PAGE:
New York Fashion Week happened this week. X Factor debuted this week.
Do you know what else happened this week? Multiple Middle Eastern nations experienced severe turmoil, riots, and the deaths of American diplomats.
Here’s the 30,000-foot summary of what went down:
And here’s what else you need to know:
- A total of four Americans were killed in the Benghazi embassy raid.
- Protests at US embassies have erupted in Tunisia, Algeria, Morocco, Sudan, Pakistan and Bangladesh. Similar protests have risen at the Swiss consulate in Tehran, Iran (the Swiss office looks after US interests in that country). This article gives a good look at the spread of protests, in geography and intensity.
- Romney’s statement was in response to the press release made by the embassy in Cairo - and not in response to Barack Obama’s statement (which can be found here). Romney has not apologized or taken back his comments – rather, he and his campaign stand by them.
- On the American stage, what Romney and Obama have said about these tragic events have made headline news – the actual riots are secondary headlines (just my observation from watching CNN, MSNBC, and Fox News all day today).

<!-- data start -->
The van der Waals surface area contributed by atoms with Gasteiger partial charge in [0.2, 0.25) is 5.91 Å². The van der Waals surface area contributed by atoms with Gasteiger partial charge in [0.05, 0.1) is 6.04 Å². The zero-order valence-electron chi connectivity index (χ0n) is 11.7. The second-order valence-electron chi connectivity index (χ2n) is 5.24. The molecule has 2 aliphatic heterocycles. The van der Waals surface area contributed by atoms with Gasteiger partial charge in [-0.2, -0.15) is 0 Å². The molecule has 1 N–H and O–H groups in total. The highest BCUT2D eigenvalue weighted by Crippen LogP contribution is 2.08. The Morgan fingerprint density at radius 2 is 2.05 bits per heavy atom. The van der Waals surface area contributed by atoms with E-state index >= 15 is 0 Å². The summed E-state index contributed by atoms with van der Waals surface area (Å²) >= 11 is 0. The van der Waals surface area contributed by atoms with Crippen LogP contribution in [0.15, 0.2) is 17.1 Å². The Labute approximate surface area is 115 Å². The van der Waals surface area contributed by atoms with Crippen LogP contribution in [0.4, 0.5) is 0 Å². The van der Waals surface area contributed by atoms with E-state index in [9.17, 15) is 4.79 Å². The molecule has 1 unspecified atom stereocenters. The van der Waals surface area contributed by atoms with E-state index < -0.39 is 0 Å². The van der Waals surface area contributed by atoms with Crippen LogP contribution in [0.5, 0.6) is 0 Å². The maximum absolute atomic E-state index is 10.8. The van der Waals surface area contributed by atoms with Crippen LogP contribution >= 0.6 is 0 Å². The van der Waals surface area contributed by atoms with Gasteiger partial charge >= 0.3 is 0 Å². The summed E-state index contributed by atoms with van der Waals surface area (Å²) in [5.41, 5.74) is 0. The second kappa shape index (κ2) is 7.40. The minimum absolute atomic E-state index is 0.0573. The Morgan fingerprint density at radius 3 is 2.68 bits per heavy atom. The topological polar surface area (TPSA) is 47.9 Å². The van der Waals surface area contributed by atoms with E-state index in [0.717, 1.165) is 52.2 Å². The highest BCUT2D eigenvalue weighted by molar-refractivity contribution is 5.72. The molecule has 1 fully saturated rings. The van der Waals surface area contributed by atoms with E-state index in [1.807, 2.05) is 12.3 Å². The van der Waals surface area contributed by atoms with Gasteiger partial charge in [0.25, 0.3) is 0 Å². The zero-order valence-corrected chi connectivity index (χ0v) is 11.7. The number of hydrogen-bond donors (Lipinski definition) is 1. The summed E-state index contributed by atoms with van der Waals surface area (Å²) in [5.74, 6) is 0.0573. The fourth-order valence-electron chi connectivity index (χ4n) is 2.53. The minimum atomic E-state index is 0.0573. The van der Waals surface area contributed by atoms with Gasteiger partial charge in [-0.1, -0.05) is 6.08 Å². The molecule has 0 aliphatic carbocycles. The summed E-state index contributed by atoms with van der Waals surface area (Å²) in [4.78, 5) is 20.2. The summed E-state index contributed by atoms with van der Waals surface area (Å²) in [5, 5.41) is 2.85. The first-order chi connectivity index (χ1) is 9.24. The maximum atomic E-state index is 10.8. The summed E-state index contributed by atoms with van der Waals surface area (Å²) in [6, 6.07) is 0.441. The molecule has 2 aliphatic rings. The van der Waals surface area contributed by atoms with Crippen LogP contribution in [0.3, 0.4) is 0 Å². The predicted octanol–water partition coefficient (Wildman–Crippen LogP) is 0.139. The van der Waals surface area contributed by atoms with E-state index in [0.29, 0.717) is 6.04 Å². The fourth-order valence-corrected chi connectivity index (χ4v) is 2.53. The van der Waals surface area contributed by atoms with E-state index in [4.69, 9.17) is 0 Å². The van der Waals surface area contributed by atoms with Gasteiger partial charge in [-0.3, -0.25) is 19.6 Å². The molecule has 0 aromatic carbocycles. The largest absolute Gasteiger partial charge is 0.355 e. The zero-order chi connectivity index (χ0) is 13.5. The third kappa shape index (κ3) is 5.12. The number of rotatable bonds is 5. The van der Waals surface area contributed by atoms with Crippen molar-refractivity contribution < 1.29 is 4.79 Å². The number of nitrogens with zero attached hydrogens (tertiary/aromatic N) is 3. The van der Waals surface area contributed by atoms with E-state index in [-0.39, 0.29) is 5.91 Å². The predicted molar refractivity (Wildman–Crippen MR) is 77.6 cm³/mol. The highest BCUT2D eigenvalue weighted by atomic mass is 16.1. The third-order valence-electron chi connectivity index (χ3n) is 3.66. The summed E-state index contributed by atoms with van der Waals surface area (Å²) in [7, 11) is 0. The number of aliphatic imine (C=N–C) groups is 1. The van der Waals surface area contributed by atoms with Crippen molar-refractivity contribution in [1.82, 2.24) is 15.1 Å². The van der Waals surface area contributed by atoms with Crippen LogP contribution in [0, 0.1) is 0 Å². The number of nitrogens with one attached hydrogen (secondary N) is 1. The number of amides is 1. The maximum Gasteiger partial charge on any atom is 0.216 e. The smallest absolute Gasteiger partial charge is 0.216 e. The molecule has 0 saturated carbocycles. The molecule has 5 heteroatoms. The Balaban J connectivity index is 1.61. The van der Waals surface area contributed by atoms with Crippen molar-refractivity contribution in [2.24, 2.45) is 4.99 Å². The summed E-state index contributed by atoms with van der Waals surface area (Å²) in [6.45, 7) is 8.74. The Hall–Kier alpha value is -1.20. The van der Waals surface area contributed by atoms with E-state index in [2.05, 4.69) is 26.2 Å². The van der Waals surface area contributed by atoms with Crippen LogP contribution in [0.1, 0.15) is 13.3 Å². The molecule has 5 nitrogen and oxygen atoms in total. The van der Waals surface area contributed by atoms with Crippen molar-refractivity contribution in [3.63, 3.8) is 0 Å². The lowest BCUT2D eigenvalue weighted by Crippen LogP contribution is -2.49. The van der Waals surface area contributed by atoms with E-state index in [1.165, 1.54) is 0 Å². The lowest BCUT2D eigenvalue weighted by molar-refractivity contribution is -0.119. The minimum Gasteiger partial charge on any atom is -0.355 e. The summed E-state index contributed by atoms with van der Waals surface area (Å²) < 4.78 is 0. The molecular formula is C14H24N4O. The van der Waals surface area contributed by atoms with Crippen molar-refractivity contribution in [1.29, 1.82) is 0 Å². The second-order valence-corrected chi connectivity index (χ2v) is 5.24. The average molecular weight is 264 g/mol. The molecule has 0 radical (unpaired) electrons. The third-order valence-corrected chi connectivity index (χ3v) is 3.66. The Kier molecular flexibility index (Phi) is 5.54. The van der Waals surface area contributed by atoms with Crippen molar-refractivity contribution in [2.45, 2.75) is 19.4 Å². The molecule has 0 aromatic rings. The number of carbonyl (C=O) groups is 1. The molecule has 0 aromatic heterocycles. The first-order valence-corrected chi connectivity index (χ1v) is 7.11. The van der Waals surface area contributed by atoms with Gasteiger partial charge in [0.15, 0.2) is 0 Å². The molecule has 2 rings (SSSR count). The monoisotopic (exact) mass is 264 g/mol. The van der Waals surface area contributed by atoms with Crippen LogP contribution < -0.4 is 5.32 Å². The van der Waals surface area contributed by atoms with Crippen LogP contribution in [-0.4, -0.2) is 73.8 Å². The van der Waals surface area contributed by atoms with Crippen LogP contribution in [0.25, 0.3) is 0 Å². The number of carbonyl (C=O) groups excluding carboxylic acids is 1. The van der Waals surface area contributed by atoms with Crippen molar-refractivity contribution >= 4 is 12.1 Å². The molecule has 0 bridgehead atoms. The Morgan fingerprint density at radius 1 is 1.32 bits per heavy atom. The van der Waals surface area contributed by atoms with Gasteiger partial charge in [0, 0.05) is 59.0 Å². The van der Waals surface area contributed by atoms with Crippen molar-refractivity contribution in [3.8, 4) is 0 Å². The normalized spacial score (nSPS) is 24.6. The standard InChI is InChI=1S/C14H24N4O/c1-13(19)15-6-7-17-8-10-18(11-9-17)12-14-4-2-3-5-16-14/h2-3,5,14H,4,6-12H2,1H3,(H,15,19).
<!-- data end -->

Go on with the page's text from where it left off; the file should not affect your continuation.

- This is believed to be in response to an awful video denigrating Islam, posted on YouTube. The identity of the filmmaker is Nakoula Basseley Nakoula, a Egyptian-born Christian living in Los Angeles. (Here’s a link to the controversial flick)
- As events unfold, the Benghazi protest is believed to be a planned attack, linked to al-Qaeda.
And here’s my take on the issue:
Regardless of how one feels about the President, he is the commander-in-chief of our armed forces and is privy to intelligence data that no one else has access to. We should let President Obama and his team do their job in managing this rapidly developing unrest, and without our judgement.
Secretary Clinton has been nothing short of exemplary in her statements (focused on denouncing the film) and her dedication in resolving this situation. Props to Hil. She’s the (wo)man.
The acts of protestors and extremists should not reflect the actions of all citizens in the regions. These photographs brought a tear to my eye and a glimmer of hope that democracy, with careful nurturing and diplomacy, can flourish in the Middle East. And that the people are willing to work for it. (more images can be found here)
And if the Benghazi embassy attack was indeed a planned operation, we have much larger problems than who gets kicked off in X Factor, or that two celebrities named their son Camden. Who we elect as president is as crucial of a decision as ever.
UPDATE (12:37 pm EST, 9.14.2012): Protests have spread to Iraq, Israel, and Somalia, for a total of 11 countries. Protestors have assembled outside the US embassy in Cairo for the fourth straight day.
We will continue to update this post over the weekend as the news develops.
How do you feel about the situation unfolding in the Middle East? Share in the comments below. And if you enjoyed or learned from this post, please share it with your followers!